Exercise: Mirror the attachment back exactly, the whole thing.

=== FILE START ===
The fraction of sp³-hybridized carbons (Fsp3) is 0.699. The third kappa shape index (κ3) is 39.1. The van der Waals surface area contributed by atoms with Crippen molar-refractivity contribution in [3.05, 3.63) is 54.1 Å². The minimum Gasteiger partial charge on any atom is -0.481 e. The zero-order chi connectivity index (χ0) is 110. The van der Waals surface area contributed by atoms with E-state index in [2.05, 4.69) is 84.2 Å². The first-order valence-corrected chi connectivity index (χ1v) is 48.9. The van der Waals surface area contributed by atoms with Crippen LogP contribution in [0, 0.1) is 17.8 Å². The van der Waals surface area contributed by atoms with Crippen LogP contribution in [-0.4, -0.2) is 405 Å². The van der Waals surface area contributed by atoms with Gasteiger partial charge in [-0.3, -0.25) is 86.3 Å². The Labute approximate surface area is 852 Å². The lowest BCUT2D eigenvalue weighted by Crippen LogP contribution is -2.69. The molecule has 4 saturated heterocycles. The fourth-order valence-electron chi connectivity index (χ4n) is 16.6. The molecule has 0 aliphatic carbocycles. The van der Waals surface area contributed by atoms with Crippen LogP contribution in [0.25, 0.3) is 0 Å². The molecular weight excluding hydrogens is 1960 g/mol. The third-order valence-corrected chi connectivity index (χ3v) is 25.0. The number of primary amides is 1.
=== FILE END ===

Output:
The fraction of sp³-hybridized carbons (Fsp3) is 0.699. The third kappa shape index (κ3) is 39.1. The van der Waals surface area contributed by atoms with Crippen molar-refractivity contribution in [3.05, 3.63) is 54.1 Å². The minimum Gasteiger partial charge on any atom is -0.481 e. The zero-order chi connectivity index (χ0) is 110. The van der Waals surface area contributed by atoms with E-state index in [2.05, 4.69) is 84.2 Å². The first-order valence-corrected chi connectivity index (χ1v) is 48.9. The van der Waals surface area contributed by atoms with Crippen LogP contribution in [0, 0.1) is 17.8 Å². The van der Waals surface area contributed by atoms with Crippen LogP contribution in [-0.4, -0.2) is 405 Å². The van der Waals surface area contributed by atoms with Gasteiger partial charge in [-0.3, -0.25) is 86.3 Å². The Labute approximate surface area is 852 Å². The lowest BCUT2D eigenvalue weighted by Crippen LogP contribution is -2.69. The molecule has 4 saturated heterocycles. The fourth-order valence-electron chi connectivity index (χ4n) is 16.6. The molecule has 0 aliphatic carbocycles. The van der Waals surface area contributed by atoms with Crippen LogP contribution in [0.25, 0.3) is 0 Å². The molecular weight excluding hydrogens is 1960 g/mol. The third-order valence-corrected chi connectivity index (χ3v) is 25.0. The number of primary amides is 1.